(11) EP 3 050 792 B1


(45) Mention of the grant of the patent:
10.04.2019 Bulletin 2019/15

(21) Application number: 15202097.0

(22) Date of filing: 22.12.2015
(51) International Patent Classification (IPC): 
B63B 1/06(2006.01)
B63B 39/06(2006.01)
B63B 39/00(2006.01)





(84) Designated Contracting States:

(30) Priority: 30.01.2015 US 201514611141

(43) Date of publication of application:
03.08.2016 Bulletin 2016/31

(73) Proprietor: NaviForm Consulting & Research Ltd.
Vancouver BC V6E 4S9 (CA)

(72) Inventor:
  • Van Diepen, Peter
    Vancouver British Columbia V6E 4T1 (CA)

(74) Representative: Gulde & Partner 
Patent- und Rechtsanwaltskanzlei mbB Wallstraße 58/59
10179 Berlin
10179 Berlin (DE)

(56) References cited: : 
EP-A1- 2 826 702
FR-A1- 2 726 804
JP-U- S5 495 796
EP-A2- 0 335 345
JP-A- 2012 086 790
    Note: Within nine months from the publication of the mention of the grant of the European patent, any person may give notice to the European Patent Office of opposition to the European patent granted. Notice of opposition shall be filed in a written reasoned statement. It shall not be deemed to have been filed until the opposition fee has been paid. (Art. 99(1) European Patent Convention).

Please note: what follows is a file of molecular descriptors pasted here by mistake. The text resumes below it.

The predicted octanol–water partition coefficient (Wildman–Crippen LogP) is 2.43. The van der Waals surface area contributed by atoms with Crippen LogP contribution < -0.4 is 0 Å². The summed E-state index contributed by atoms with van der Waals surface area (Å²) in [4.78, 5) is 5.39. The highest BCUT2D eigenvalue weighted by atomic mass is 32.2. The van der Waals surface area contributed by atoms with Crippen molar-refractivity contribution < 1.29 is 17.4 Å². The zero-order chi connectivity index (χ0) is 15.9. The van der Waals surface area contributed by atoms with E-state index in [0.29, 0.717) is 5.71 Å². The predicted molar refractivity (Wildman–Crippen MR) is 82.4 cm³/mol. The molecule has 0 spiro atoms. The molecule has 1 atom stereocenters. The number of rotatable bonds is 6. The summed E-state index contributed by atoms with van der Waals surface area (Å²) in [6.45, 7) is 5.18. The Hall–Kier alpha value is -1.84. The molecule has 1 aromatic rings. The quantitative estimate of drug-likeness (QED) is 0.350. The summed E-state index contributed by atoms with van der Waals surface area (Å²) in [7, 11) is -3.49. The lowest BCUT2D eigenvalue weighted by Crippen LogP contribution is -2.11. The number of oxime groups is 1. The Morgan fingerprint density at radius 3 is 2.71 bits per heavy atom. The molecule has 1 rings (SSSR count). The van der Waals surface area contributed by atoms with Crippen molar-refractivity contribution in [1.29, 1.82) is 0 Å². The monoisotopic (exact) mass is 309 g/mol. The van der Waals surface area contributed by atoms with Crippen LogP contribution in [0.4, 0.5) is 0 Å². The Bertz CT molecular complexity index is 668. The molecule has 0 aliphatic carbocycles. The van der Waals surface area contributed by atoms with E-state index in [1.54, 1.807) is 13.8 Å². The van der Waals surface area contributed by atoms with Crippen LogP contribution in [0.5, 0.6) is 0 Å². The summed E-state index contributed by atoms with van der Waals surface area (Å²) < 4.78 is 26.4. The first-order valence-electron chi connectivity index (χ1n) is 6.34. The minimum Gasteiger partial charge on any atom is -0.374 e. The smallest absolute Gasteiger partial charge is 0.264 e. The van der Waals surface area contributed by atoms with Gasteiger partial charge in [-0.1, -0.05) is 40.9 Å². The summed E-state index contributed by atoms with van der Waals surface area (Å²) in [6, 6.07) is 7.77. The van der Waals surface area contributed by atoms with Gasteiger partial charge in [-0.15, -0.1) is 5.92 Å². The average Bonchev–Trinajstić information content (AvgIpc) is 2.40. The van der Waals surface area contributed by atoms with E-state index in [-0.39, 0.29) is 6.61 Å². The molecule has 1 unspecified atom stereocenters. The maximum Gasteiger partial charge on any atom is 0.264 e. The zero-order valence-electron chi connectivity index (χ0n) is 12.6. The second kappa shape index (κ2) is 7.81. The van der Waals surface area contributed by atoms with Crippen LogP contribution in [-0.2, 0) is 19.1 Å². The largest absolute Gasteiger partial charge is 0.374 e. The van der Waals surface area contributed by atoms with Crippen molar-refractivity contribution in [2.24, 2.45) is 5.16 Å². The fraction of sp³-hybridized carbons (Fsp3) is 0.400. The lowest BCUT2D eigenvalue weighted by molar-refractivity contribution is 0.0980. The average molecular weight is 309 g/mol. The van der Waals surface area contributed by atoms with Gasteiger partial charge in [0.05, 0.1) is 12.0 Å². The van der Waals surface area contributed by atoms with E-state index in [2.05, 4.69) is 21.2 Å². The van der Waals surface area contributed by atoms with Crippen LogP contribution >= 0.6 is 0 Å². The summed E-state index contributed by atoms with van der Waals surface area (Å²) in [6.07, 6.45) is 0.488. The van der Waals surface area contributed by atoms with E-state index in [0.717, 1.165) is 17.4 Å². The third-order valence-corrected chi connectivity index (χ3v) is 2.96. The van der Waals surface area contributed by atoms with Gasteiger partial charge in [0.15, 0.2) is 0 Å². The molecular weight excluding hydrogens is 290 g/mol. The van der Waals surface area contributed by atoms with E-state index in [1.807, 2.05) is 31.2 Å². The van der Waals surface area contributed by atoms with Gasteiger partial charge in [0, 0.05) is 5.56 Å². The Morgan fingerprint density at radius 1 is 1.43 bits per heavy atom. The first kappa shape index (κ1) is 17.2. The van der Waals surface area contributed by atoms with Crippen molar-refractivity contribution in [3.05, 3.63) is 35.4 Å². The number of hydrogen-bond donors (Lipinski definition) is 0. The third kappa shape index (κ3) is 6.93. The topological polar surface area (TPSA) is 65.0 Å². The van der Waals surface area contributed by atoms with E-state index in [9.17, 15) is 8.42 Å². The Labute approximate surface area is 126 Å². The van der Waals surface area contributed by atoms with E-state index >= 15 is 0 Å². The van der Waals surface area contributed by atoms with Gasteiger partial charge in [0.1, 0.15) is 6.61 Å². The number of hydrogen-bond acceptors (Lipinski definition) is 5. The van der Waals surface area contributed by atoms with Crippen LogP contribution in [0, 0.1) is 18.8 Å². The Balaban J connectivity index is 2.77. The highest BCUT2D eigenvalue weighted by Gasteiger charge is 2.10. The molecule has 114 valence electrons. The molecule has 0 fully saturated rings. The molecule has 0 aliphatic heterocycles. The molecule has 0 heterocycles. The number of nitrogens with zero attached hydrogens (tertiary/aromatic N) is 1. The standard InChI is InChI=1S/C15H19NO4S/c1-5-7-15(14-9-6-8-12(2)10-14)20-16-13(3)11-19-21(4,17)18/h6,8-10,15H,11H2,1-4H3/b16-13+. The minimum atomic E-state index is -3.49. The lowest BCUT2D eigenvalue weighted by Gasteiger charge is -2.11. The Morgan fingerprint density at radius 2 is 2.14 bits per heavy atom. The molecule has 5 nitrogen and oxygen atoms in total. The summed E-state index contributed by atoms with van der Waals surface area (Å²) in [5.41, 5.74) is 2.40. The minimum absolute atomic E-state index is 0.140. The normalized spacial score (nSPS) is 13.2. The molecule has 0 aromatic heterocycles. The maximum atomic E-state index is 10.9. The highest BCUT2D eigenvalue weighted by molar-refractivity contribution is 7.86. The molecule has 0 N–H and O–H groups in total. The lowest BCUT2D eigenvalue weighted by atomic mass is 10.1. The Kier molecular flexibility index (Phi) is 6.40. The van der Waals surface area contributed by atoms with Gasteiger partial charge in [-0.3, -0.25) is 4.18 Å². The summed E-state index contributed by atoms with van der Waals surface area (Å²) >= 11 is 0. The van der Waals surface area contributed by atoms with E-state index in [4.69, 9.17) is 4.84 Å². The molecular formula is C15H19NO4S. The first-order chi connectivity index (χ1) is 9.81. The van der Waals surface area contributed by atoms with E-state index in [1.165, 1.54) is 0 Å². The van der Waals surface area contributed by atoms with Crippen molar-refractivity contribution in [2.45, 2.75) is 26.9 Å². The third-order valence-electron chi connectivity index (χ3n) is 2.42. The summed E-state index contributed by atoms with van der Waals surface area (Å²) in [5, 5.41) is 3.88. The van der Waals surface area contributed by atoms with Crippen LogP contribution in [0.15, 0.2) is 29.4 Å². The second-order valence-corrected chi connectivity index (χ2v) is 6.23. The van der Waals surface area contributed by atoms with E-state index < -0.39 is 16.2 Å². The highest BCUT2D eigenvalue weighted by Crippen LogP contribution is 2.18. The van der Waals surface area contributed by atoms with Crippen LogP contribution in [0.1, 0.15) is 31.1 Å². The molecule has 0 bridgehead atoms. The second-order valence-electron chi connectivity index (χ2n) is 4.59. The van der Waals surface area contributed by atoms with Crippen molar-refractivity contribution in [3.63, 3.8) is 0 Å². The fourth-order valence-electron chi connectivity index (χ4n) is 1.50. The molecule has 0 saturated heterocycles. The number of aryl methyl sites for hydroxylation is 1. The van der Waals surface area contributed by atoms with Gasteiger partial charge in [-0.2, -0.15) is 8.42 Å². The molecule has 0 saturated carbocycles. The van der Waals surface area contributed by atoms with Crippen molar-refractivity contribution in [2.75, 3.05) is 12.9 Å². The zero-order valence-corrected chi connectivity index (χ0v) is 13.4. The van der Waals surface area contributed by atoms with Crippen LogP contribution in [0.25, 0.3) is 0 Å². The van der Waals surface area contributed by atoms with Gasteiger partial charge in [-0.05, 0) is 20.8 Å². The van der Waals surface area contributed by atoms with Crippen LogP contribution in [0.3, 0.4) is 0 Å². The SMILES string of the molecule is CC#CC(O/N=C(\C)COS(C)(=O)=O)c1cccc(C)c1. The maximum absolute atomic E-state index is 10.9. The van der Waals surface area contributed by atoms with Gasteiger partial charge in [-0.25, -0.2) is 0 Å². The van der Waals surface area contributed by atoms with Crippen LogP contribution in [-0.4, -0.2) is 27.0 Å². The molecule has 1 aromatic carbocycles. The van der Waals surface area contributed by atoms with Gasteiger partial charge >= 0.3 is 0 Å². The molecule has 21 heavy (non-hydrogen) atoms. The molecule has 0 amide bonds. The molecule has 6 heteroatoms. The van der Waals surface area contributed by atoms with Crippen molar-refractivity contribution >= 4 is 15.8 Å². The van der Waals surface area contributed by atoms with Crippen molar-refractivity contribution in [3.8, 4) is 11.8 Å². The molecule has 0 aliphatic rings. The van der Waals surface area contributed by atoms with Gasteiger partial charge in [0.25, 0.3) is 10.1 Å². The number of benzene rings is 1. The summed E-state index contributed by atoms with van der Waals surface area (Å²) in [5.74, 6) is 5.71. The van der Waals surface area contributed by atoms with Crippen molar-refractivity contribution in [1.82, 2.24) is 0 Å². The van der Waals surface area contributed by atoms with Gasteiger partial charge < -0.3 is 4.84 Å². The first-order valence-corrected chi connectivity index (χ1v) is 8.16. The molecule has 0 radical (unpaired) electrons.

1. Field of Invention

    [0001] The present invention relates to ship hulls in general and in particular to a ship hull having a single hull with a wave piercing bow.

    2. Description of Related Art

    [0002] A ship moving in waves is subjected to vertical accelerations. A traditional bow, having transverse sections that are the widest at the deck, is typically lifted up by its volume when it passes through a wave crest, which then causes it to fall into the trough between waves. This periodic movement is commonly referred to as "pitching", and in certain conditions it results in high amplitude and acceleration levels. In extreme cases, at certain combinations of ship's speed, hull length and wave height, the hull will emerge from, and then crash back into the water.

    [0003] To prevent damage to the hull, the rules governing structural design of ships, call for a suitably strong, and therefore heavy, shell and its supporting structure. Structural strength requirement can be reduced under the construction rules only if the global loads (bending moments between the waves, referred to as sagging, or over the wave, referred to as hogging) and local loads (slamming) are reduced. In turn, these loads can only be lowered by reducing the level of hull's response to the waves. The benefits of reduced structural weight are significant. Firstly, the construction cost is reduced, as less material needs to be purchased and installed. Secondly, a lighter craft requires less power to achieve the required speed, further reducing the cost of building and operating such a vessel, as smaller engines need to be purchased and less fuel is consumed in service. Finally, reduced acceleration levels result in reducing damage to cargo and the incidence and severity of seasickness in crew and passengers. This directly and significantly increases the revenue-generating potential of ships.